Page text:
Bryne McLaughlin: Biennial art exhibitions have become key points of convergence in an increasingly transnational or borderless art world. The Venice Biennale, which opens this week, is perhaps the foremost instance of this globalized art world phenomena. The Windsor Biennial is a regional exhibition, yet, situated in a border city, it is uniquely positioned to take up this larger discussion of the separations between and commonalities shared by nationalities and cultures, namely between Windsor and Detroit. The exhibition’s title, “Nine Miles South of Eight Mile,” alludes to this idea of a close separation. How have you seen this dialogue play out in the work included in the biennial?
Lee Rodney: The Windsor Biennial was conceived by James Patten in 2005 as a kind of tongue in cheek response to the proliferation of international biennials, especially as destination points. Some people mistake it for an earnest or naive attempt to put Windsor on this circuit, but in essence it is a resolutely regional juried exhibition open to those artists living within a 100-mile radius of the Windsor/Detroit region. Even though globalization has increased the awareness of a geographically expanded art world, I think there has also been a reaction against the homogenizing tendencies of major biennials.
The Windsor Biennial breaks with the more general trend of having a specific curatorial mandate, so it’s really a snapshot of what’s been going on in the region over the last two years. The jury is comprised of one local and two external curator/jurors: this approach undoubtedly has its drawbacks, but it’s also quite interesting as you don’t know quite what you’re going to end up with.
Detroit is an exceptionally difficult place to read as an outsider and it has taken me the better part of five years to piece together and comprehend the city’s aesthetic tendencies. Conceptualism had no lasting impact and a lot of work is made up from the material history of the region—thus assemblage has become a dominant trend. When you start to understand the history of the region, it makes sense that artists working in the last four decades probably had no time for the abstractions of conceptualism. I can think of no parallel in Canada and I think both external jurors (David Diviney and Mathieu Beauséjour) were a bit perplexed by many of the submissions which seemed like a bad hangover from Abstract Expressionism: Joseph Cornell meets Jackson Pollock.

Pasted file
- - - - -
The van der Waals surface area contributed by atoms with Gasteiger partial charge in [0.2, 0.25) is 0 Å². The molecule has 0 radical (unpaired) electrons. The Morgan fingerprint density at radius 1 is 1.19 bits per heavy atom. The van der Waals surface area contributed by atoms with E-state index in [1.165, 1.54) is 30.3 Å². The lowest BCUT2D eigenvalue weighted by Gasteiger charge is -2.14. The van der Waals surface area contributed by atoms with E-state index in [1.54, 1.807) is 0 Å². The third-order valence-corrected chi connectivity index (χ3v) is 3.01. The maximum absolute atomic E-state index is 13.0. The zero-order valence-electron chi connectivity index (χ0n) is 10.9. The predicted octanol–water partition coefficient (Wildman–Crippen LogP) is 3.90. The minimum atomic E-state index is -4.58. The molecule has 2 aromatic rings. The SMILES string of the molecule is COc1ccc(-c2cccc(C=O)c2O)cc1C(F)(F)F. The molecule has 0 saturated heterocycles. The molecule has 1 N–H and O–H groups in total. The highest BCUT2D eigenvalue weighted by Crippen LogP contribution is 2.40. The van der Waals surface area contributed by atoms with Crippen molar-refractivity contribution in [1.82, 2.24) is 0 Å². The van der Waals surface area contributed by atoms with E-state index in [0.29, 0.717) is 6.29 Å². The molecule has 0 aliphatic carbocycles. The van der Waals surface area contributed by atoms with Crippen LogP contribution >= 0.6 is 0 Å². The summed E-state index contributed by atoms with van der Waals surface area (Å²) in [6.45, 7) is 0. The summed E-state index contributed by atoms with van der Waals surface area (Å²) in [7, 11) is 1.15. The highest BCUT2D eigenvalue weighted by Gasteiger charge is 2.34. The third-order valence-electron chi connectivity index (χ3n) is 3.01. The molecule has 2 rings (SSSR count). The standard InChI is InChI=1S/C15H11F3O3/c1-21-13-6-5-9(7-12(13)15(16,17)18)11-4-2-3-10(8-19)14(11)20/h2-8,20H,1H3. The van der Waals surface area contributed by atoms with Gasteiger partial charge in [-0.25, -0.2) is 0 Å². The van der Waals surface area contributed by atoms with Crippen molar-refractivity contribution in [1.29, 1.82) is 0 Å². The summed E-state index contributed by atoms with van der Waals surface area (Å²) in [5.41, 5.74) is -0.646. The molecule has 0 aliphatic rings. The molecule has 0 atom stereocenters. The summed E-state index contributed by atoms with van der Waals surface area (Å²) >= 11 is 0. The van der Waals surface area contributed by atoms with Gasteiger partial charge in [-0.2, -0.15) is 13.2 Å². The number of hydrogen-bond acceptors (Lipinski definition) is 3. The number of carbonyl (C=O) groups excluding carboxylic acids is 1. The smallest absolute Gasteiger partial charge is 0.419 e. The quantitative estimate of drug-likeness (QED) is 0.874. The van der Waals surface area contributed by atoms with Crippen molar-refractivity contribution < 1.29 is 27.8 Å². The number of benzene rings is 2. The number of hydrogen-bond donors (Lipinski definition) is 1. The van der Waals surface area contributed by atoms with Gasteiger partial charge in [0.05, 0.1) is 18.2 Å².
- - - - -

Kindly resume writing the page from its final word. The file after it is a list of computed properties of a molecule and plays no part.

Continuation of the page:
On the other hand, post-conceptualism is the dominant idiom in contemporary Canadian art and Iain Baxter& has had a major impact on pretty much everyone living and working in Windsor. The two cities are pretty disjointed in this respect and it’s impossible to suggest that there is a common regional approach of any kind. One of the aims of the Windsor Biennial is to get more dialogue going between the two cities. In the future it might be interesting to broaden the scope in terms of the region the Windsor Biennial could represent. Windsor has much in common with cities in the Rust Belt and the economic and cultural issues facing places like Cleveland or Buffalo are very similar. Hamilton is also interesting in this framework even though it is very close to the Greater Toronto Area.
BM: From an outsider’s point of view informed by dire media reporting on the imminent collapse of the automotive sector, it would seem that Detroit and Windsor are fixed in a spiral of decline. Yet it’s a region with a notable cultural legacy from the iconic (albeit crumbling) architecture of downtown Detroit to the European masterworks collection at the Detroit Institute of the Arts. What’s more, the Art Gallery of Windsor got a new building in 2001, the Museum of Contemporary Art Detroit opened in 2006 and the DIA just completed a full-scale renovation. So would it seem that amidst a massive economic downturn there’s also evidence of a cultural upswing in the region?